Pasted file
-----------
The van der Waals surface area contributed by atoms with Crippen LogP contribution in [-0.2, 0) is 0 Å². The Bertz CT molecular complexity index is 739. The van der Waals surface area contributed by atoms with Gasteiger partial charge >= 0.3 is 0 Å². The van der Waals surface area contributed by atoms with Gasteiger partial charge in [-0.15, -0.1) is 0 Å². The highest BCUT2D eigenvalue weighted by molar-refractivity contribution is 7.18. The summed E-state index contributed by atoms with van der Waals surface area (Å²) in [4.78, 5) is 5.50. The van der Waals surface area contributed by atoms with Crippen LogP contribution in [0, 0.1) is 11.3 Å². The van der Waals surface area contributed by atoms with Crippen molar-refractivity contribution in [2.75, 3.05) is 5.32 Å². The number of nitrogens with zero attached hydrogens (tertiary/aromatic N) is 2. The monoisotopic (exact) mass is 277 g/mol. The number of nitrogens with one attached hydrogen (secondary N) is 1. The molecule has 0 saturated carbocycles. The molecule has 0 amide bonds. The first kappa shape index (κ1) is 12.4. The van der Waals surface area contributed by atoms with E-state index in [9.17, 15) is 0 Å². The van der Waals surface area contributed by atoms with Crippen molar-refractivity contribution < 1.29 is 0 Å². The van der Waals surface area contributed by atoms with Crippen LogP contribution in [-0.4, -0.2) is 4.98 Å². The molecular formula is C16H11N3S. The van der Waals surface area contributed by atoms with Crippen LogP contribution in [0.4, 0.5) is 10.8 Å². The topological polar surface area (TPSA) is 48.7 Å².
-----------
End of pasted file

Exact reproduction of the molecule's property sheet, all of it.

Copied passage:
The van der Waals surface area contributed by atoms with Crippen LogP contribution in [-0.2, 0) is 0 Å². The Bertz CT molecular complexity index is 739. The van der Waals surface area contributed by atoms with Gasteiger partial charge >= 0.3 is 0 Å². The van der Waals surface area contributed by atoms with Gasteiger partial charge in [-0.15, -0.1) is 0 Å². The highest BCUT2D eigenvalue weighted by molar-refractivity contribution is 7.18. The summed E-state index contributed by atoms with van der Waals surface area (Å²) in [4.78, 5) is 5.50. The van der Waals surface area contributed by atoms with Crippen LogP contribution in [0, 0.1) is 11.3 Å². The van der Waals surface area contributed by atoms with Crippen molar-refractivity contribution in [2.75, 3.05) is 5.32 Å². The number of nitrogens with zero attached hydrogens (tertiary/aromatic N) is 2. The monoisotopic (exact) mass is 277 g/mol. The number of nitrogens with one attached hydrogen (secondary N) is 1. The molecule has 0 saturated carbocycles. The molecule has 0 amide bonds. The first kappa shape index (κ1) is 12.4. The van der Waals surface area contributed by atoms with E-state index in [9.17, 15) is 0 Å². The van der Waals surface area contributed by atoms with Crippen molar-refractivity contribution < 1.29 is 0 Å². The van der Waals surface area contributed by atoms with Crippen LogP contribution in [-0.4, -0.2) is 4.98 Å². The molecular formula is C16H11N3S. The van der Waals surface area contributed by atoms with Crippen LogP contribution in [0.4, 0.5) is 10.8 Å². The topological polar surface area (TPSA) is 48.7 Å².